The most common forms of skin cancer in Australia are basal and squamous cell tumours. In the vast majority of cases these skin cancers do not spread to lymph nodes or other parts of the body. Nonetheless these tumours can, if neglected or inadequately treated, invade locally to cause significant problems including damage to underlying or adjacent bone, cartilage, nerves or vessels.
Basal and squamous cell cancers (BCC & SCC) evolve from keratinocytes, the cells that form the substance of the epidermis, based at the junction between the epidermis and subjacent dermis. These cells are vulnerable to damage from solar exposure. Melanoma is potentially a substantially more malignant tumour that arises from the pigment producing melanocytes that a much fewer in number and are mostly located as scattered cells, interspersed between the basal keratinocytes at the interface between the dermis and overlying epidermis (demo-epidermal junction).
This basal cell cancer had grown slowly over several years. Initially the patient was just appear of subtle scaling and a little thickening at the site. The area subsequently became more thickened waxy lump, some prominent fine capillaries, and intermitently ulcerated centrally. Only a proportion of all BCC’s demonstrate ulceration.
This squamous cell cancer grew more rapidly over just a few months and quickly ulcerated. It became attached to the underlying cartilage and removal required a skin graft repair.
A significant proportion of basal and squamous cell cancers that are referred to me (as a Plastic Surgeon) can be managed in our office procedure room on an outpatient basis. This involves the use of local anaesthetic, a single use sterile instrument pack, suture repair and simple dressings. These dressings are almost invariably removed within 12-24 hours, and the wound then washed / showered daily. Suture removal may occur between 5 days and 3 weeks depending site of the skin cancer, tension on the wound closure and the patients planned level of activity.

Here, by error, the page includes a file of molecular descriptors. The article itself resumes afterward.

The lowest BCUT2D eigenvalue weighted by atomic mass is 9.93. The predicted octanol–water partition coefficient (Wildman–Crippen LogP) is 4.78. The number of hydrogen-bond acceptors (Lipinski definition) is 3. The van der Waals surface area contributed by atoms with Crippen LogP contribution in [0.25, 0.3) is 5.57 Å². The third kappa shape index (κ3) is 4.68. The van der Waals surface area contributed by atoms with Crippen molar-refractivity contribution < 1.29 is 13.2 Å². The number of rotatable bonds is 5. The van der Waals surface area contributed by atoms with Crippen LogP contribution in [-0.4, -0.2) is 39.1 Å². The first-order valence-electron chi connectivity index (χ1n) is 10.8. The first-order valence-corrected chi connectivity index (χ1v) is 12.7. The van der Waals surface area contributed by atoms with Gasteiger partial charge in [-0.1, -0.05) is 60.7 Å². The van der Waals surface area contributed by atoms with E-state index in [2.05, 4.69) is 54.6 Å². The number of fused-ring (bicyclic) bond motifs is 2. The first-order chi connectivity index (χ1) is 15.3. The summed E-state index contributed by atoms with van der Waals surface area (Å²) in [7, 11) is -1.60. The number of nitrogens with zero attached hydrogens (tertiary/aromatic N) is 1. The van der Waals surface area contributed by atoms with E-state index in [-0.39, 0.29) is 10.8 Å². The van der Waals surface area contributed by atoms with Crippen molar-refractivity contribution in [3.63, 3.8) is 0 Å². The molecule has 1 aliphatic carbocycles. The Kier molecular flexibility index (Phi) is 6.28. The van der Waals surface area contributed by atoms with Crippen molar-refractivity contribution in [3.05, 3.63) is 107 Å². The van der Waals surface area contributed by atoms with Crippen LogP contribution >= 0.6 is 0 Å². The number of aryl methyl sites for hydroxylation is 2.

When basal and squamous cell cancers are larger or located on cosmetically challenging sites, these are often managed as day surgery or inpatient cases. This can be an very comfortable way to have these skin cancers managed. Patients can often have their surgery with twilight sedation and spend only a few hours in day surgery unit, including time for coffee, tea and a sandwich after the procedure before discharge home.
All skin cancers removed by excision are submitted to examination by a Pathologist to confirm the exact nature of the tumour and ensure that complete removal with an appropriate margin has been achieved.